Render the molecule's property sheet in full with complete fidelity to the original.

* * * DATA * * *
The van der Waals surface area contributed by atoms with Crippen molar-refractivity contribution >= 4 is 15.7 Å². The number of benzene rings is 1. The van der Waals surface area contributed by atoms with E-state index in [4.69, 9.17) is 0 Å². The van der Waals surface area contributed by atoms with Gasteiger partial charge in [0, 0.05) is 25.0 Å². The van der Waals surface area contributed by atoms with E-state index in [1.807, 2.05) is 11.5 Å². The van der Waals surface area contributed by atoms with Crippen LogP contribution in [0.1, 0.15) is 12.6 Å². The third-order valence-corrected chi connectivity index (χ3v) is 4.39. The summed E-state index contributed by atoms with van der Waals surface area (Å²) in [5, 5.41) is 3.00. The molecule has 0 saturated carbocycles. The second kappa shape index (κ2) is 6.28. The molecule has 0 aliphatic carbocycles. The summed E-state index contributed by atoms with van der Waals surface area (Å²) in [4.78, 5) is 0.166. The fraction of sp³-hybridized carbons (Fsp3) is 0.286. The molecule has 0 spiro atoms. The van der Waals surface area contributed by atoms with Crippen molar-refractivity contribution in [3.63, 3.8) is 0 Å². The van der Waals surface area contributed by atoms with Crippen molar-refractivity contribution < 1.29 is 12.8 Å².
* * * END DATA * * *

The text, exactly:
The van der Waals surface area contributed by atoms with Crippen molar-refractivity contribution >= 4 is 15.7 Å². The number of benzene rings is 1. The van der Waals surface area contributed by atoms with E-state index in [4.69, 9.17) is 0 Å². The van der Waals surface area contributed by atoms with Gasteiger partial charge in [0, 0.05) is 25.0 Å². The van der Waals surface area contributed by atoms with E-state index in [1.807, 2.05) is 11.5 Å². The van der Waals surface area contributed by atoms with Crippen LogP contribution in [0.1, 0.15) is 12.6 Å². The third-order valence-corrected chi connectivity index (χ3v) is 4.39. The summed E-state index contributed by atoms with van der Waals surface area (Å²) in [5, 5.41) is 3.00. The molecule has 0 saturated carbocycles. The second kappa shape index (κ2) is 6.28. The molecule has 0 aliphatic carbocycles. The summed E-state index contributed by atoms with van der Waals surface area (Å²) in [4.78, 5) is 0.166. The fraction of sp³-hybridized carbons (Fsp3) is 0.286. The molecule has 0 spiro atoms. The van der Waals surface area contributed by atoms with Crippen molar-refractivity contribution in [3.63, 3.8) is 0 Å². The van der Waals surface area contributed by atoms with Crippen molar-refractivity contribution < 1.29 is 12.8 Å².